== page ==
I was allotted 10 shares in the IPO Allotment of Jyoti Life Insurance. IPOs are almost always profitable because of NEPSE’s criteria for companies to issue their IPO at a minimal price of Rs. 100 per share.
This might change after NEPSE adopts the book building method of issuing an IPO. Until then, investors are up for a profitable ride. This is why we have so many Demat accounts in the country to apply for Initial Public Offerings. The numbers went up like crazy after the pandemic in such a short time.
Anyways, if you have gone through this research article of mine, you know that I do not like to keep holding a stock when it goes through undecisive and sluggish activity. Based on my research, I have found out that the IPO shares witness exhaustion in the initial buying aggression after about a week of being listed in NEPSE.
The same happened in the case of Jyoti Life Insurance (JLI). The opening range for the first transaction was set from Rs. 120.29 to Rs. 360.87. The first transaction was made at the upper limit of Rs. 360. NEPSEs’ online trading platform showed a huge volume of piling buy orders and no sell orders on the first day.
Since IPOs are considered to be almost always profitable, allottees refrain from selling them too early. Thus, the trading of newly listed IPO shares is difficult. The stock kept hitting 10% positive circuit breakers for 10 trading days straight. Investors do not want to sell something that is profitable, and the buyers thus have to offer higher to lure sellers and make them sell.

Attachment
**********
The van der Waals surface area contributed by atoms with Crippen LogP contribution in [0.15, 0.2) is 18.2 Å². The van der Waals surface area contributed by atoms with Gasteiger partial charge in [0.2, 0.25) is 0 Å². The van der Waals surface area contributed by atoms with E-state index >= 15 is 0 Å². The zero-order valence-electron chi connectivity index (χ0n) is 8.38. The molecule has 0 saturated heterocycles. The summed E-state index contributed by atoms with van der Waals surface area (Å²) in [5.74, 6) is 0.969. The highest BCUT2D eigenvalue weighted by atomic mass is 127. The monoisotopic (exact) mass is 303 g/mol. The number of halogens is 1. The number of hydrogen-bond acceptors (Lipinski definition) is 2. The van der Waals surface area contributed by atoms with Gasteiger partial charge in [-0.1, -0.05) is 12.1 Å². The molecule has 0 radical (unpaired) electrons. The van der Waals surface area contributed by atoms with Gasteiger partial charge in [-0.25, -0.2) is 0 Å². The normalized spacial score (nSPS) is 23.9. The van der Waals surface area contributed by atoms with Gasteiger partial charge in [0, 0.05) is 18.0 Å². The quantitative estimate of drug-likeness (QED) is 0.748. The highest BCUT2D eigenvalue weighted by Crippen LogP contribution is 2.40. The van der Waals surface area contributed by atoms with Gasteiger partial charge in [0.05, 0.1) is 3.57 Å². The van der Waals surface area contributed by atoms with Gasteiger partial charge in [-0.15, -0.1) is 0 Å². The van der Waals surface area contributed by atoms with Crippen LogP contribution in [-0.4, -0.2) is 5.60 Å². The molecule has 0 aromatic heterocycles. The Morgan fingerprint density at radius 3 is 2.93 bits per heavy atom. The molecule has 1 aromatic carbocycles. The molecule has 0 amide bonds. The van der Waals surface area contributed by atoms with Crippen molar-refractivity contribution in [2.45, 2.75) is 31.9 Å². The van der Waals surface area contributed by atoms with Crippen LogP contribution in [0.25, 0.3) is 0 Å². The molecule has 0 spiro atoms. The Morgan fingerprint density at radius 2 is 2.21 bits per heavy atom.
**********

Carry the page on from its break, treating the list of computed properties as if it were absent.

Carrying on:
However, everybody has a price, at least in the stock market. On the 11th day, sellers began to come in. The stock went as high as Rs. 998 but the stock had bounced back when I checked the TMS. This had never happened on previous days. On the days before, the stock would open at a price and keep gaining till it hit the 10% positive circuit breaker.
My research has taught me that this is a signal of supply trying to meet the demand. For IPO stocks, this might mean days of inactivity before the stock resumes its upwards trend. As such, it is wise to sell the shares than to wait and watch your stock go sideways.
I put my sell order at Rs. 974.
10 shares sold at Rs. 974 each. A gross return of Rs. 9,740. After deducting broker commission and tax, my broker sent me Rs. 9,240.85 yesterday. Given that the initial investment was Rs. 1,000, this gave me a return of 8,240% on my capital.
Not bad for an investment period that lasted less than two months (from the IPO issue date).